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Addiction Treatment


Addiction treatment, especially Medication-Assisted Treatment like methadone maintenance treatment or office-based buprenorphine treatment, has been shown to dramatically reduce overdose risk. Unfortunately, access to treatment is limited by three main factors: availability, accessibility of treatment options, and negative attitudes or stigma associated with addiction and treatment in general.


Many people who seek help for their substance abuse are unable to access treatment, encounter insurance barriers, month-long wait lists, programs that don't meet their needs, or programs they cannot afford. Regrettably, many people are only able to access treatment as a result of an arrest or criminal conviction. Advocating for increased funding of treatment and more qualified health care providers who are willing and able to provide these services can improve treatment access.


In addition to the possible logistical difficulties in accessing services, people with substance use disorders may not want to access treatment because of shame or fear of stigma. There is an increasing trend in people becoming addicted to prescription medications; however, the community or individual perception may be that treatment is only for substances like alcohol, heroin, or cocaine, but not for prescription drugs. Community members and people struggling with addiction specifically need to be aware that there is a broad range of treatment options, including treatment for people addicted to prescription medications which can be tailored to suit the needs of each individual. Additional advocacy work can be done to broaden the definition of treatment to include models of care that incorporate harm reduction principles and prioritize health, safety, and improving quality of life over strict abstinence. Treatment, like other health care decisions, should be consensual and self-directed.


​Expanding support services for those that have been affected by prescription medication misuse, diversion, or overdose is a needed adjunct to treatment centers and community self-help groups.  Providing peer-led non-abstinence based support groups for those who have experienced an overdose and for their family members can make a genuine difference in getting individuals and families back on track.  The same goes for youth, for those who have lost a loved one to an overdose, or for opioid dependent individuals who are not benefitting from traditional treatment options.  Peer support specialists who are trained in crisis intervention, available during an emergency such as an overdose, who advocate for the overdose victim and their families, and who are well-versed in navigating addiction recovery services provide the glue that holds all of the Recovery-Oriented Systems of Care together.  Peer support service workers help to remove the barriers of stigma that come with substance abuse and dependence because they’ve been there.  They know the recovery ropes, they act as a partner for wellness, and they give hope to those suffering from substance use disorders.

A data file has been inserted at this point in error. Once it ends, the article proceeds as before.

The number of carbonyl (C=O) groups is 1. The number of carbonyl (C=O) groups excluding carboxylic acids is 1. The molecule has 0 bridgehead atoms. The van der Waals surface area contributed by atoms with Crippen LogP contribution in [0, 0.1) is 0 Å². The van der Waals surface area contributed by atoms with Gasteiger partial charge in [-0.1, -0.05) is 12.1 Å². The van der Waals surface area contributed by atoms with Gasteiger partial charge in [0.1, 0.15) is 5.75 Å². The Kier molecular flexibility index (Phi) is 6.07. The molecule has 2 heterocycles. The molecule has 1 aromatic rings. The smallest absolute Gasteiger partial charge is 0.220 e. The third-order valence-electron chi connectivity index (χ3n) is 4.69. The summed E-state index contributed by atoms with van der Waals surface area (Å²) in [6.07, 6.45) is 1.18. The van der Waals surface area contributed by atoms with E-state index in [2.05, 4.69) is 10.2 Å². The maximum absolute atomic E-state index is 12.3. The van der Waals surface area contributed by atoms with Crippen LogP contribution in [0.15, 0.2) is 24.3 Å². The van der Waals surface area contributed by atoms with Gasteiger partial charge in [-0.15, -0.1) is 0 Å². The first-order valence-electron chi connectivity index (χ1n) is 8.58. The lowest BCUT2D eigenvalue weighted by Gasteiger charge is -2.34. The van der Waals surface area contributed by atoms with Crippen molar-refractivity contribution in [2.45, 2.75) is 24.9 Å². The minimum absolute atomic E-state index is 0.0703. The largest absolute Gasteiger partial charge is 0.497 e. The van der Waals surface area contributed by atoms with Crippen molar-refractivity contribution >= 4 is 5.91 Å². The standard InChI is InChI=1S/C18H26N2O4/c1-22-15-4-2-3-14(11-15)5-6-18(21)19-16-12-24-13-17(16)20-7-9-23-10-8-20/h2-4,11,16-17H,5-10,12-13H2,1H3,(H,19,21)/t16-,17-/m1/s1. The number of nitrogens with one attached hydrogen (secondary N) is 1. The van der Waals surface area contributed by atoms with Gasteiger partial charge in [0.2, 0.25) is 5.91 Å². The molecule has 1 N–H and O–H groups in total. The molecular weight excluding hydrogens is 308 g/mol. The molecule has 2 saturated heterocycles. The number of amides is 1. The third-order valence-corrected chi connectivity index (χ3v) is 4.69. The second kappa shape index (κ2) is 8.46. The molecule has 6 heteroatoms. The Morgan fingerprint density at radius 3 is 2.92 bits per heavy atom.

The following is a list of ways that access to treatment has been expanded as a part of prescription medication overdose prevention efforts:


  • Negotiation and support for the opening of a satellite office-based drug treatment clinic using buprenorphine.

  • Encouraging doctors to get trained by SAMHSA to prescribe buprenorphine. Project Lazarus can assist in linking resources for this training.

  • Advocating for treatment services that have been proven to work.

  • Fighting misinformation on ineffective strategies of dealing with substance abuse.

  • Initiating peer support specialist services: Lazarus Recovery Services

  • Getting eligible people enrolled in Medicaid to access treatment services for free or at a reduced cost.

  • Treatment awareness campaigns, including real life success stories from relatable community members.

  • Opening a detox program.

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